Our antibody staining for AP2a showed native corneal keratocytes still express this marker of cranial neural crest, suggesting they retain some level of neural crest fate even in adulthood. Whilst it is difficult to ascertain the developmental time point to which our NCCs correspond relative to in vivo embryogenesis, we did find that cells positive for Keratocan are observed after just 21 days. These results support previous findings that corneal keratocytes maintain a level of fate plasticity that is closely matched to the stem cell-like characteristics of NCCs [40]. Thus, our approach of primarily deriving NCCs and then exposing these cells to corneal tissue represents a simple pathway for corneal keratocyte differentiation. Future studies will determine if hiPSC-derived NCCs transplanted into live corneal tissue can aid in recovery from injury or disease. For any clinical or tissue engineering application, it is important to ensure that the cells can be used safely. Whilst we have not analysed cell proliferation in the current study, we did observe extensive proliferation of hiPSCs cultured on limbal rims (data not shown). This same rate of division was not observed when hiPSC-derived NCCs were seeded onto limbal rims, suggesting these cells have a lower proliferative capacity.

In summary, we have established a novel protocol for converting hiPSCs to keratocyte cells. These cells may be of use in future clinical applications, such as cell-based therapies that could treat causes of corneal blindness, such as inherited corneal dystrophies and keratoconus.

Supporting Information

S1 Fig. Characterisation of the successful derivation of NCCs from hiPSCs.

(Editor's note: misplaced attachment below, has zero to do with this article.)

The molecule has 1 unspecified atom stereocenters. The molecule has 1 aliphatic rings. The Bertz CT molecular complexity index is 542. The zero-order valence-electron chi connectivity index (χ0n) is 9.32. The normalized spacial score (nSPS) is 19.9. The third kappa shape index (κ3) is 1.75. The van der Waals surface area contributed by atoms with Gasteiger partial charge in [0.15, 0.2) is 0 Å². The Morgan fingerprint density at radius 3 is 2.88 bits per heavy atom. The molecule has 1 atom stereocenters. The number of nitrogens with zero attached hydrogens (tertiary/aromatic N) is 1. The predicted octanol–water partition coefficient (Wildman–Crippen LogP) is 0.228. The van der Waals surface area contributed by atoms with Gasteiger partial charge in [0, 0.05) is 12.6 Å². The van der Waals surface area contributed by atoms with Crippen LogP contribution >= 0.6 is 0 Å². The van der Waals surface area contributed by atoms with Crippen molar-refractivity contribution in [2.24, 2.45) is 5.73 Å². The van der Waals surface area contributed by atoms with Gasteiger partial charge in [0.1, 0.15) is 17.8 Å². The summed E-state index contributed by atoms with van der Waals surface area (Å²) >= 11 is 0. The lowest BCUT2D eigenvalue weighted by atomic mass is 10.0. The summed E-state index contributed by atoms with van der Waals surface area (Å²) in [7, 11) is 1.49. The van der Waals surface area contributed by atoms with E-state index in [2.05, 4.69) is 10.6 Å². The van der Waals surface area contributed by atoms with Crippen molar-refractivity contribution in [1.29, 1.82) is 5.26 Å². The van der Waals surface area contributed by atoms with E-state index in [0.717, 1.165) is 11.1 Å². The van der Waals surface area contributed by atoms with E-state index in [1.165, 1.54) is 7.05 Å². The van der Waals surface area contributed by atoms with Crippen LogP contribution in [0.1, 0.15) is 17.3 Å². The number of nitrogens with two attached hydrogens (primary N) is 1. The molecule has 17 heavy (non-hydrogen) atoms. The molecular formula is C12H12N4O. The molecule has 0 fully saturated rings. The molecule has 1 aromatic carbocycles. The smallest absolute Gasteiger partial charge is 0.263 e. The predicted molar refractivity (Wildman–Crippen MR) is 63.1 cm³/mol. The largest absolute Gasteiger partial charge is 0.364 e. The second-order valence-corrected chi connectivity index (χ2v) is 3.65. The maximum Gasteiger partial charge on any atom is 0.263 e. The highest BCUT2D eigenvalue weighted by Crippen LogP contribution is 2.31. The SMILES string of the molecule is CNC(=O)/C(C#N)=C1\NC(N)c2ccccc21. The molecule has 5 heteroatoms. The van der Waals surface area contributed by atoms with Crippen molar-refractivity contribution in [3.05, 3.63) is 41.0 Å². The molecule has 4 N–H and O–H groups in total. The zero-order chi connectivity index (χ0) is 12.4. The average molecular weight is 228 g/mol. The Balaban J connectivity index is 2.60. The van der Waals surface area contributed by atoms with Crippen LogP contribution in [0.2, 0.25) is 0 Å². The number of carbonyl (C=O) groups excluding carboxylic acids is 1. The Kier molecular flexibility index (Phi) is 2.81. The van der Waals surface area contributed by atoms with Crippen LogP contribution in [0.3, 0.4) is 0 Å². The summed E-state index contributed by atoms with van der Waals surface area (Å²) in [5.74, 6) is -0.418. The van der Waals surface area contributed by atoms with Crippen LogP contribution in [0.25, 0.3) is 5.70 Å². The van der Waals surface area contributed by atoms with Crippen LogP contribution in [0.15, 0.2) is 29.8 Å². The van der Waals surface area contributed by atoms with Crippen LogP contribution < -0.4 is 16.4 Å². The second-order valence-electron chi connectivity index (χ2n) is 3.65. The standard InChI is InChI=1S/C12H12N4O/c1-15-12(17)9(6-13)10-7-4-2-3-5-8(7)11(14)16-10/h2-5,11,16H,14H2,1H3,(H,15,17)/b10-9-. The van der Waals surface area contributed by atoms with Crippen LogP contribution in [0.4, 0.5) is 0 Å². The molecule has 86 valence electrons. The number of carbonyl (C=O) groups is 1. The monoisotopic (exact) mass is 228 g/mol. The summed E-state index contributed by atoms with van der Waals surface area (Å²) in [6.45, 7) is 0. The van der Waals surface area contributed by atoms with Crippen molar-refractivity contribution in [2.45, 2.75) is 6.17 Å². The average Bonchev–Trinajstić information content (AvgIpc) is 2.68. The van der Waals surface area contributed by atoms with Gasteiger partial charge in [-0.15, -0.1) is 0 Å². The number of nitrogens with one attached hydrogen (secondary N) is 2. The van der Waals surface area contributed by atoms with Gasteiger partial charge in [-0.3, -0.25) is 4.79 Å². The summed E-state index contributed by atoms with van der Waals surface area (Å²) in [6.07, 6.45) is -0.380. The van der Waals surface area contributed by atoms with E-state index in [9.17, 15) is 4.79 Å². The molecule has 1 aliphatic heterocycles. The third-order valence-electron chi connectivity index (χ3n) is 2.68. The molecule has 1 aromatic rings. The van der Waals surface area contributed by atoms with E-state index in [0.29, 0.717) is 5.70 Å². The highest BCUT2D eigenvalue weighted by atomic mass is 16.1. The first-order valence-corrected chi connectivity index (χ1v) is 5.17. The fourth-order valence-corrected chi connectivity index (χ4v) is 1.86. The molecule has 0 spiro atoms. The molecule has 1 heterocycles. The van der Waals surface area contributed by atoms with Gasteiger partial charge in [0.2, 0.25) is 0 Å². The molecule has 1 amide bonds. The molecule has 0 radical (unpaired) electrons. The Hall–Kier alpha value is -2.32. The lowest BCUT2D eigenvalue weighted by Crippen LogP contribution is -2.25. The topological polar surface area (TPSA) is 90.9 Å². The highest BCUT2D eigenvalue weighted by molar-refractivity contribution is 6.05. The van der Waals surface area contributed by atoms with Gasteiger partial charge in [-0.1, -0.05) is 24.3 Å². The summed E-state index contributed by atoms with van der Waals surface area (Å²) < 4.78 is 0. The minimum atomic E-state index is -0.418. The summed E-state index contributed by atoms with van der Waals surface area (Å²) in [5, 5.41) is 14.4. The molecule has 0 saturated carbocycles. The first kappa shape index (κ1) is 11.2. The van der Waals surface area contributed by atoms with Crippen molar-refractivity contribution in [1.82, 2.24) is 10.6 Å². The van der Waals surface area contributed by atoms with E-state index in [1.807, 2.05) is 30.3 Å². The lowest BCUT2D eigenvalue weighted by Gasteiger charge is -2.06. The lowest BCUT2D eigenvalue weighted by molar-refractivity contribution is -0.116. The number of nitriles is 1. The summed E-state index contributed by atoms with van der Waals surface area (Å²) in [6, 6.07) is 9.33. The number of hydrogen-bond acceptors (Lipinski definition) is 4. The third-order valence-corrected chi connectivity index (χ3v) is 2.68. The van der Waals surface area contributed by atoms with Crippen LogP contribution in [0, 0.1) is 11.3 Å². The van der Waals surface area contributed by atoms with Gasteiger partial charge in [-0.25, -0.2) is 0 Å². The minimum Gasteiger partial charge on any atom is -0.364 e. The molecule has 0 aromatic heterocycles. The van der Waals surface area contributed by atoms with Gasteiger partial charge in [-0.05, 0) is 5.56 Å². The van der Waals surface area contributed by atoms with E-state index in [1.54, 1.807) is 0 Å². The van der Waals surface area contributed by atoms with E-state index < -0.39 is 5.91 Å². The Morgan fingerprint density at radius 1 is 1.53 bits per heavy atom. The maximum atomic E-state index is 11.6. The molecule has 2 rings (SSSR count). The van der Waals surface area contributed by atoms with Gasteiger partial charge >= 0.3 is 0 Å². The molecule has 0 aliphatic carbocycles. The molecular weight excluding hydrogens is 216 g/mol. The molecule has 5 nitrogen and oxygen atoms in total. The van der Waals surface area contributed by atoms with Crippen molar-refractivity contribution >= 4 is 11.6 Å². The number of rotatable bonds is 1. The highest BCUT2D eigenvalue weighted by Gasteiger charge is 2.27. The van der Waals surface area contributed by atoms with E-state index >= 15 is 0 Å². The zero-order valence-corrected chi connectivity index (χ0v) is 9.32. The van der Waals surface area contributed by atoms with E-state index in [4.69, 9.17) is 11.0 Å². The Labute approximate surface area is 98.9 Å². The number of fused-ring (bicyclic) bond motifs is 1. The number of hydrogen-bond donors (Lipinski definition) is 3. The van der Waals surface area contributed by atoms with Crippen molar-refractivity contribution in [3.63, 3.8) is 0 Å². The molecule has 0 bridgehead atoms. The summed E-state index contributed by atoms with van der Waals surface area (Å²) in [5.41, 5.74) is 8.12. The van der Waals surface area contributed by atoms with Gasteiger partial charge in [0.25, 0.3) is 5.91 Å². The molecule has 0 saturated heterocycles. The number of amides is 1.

AP2a antibody staining showed the NCC derivation protocol used here converted a high percentage of cells to a NCC fate. Scale bar represents 100 μm.


S2 Fig. Comparison between Lee et al (2010) protocol and Chambers et al (2013) protocol for NCC derivation from hiPSCs.

Expression of NCC genes PAX3, SOX9, SOX10 and ZIC1 were significantly higher in the Chambers et al (2013) protocol compared to the Lee et al (2010) protocol in our hands.


S3 Fig. Non-seeded and non-freeze-thawed human corneas contain Keratocan+ and AP2a+ keratocytes.

Donated cadaveric human cornea cryosections showed endogenous corneal keratocytes can be labelled with antibodies for Keratocan and AP2a. Scale bar represents 100 μm.


S4 Fig. Live/Dead cell viability staining shows most limbal rim seeded derived NCCs are viable.

Ethidium staining to label dead cells showed minimal cell death at day 4 in cells seeded to limbal rim slices. Scale bar for top panels indicates 200 μm, scale bar for bottom panel indicates 100 μm.


S5 Fig.

Sectioning through the sclera shows no cells reside in this region of a seeded rim and derived NCCs likely migrate around the edge of the cornea (A) Transverse section of cornea stained for DAPI after 7 days of culture with derived NCCs. Arrows indicate the position of derived NCCs on top of the cornea and at the lateral edges where they appear to be entering the collagen fibrils of the stroma. (B) Transverse section view of DAPI (left panel) and ABCB5 (right panel) stained sclera after 21 days of culture with derived NCCs. No cells were observed in any region of the sclera.



Financial support for this project was provided by the Hadden Tom Cat Trust for the School of Medicine, University of Auckland (grant# 9113/370-4211).

Author Contributions

  1. Conceptualization: TS TMH CNJM.
  2. Data curation: RWN.
  3. Formal analysis: RWN TMH TS.
  4. Funding acquisition: TMH TS.
  5. Investigation: RWN TMH.
  6. Methodology: RWN TMH TS.
  7. Project administration: TMH TS.
  8. Resources: RWN TMH TS CC.
  9. Software: RWN.
  10. Supervision: TMH TS.
  11. Validation: RWN.
  12. Visualization: RWN TMH TS.
  13. Writing – original draft: RWN.
  14. Writing – review & editing: RWN TMH TS CNJM AJD.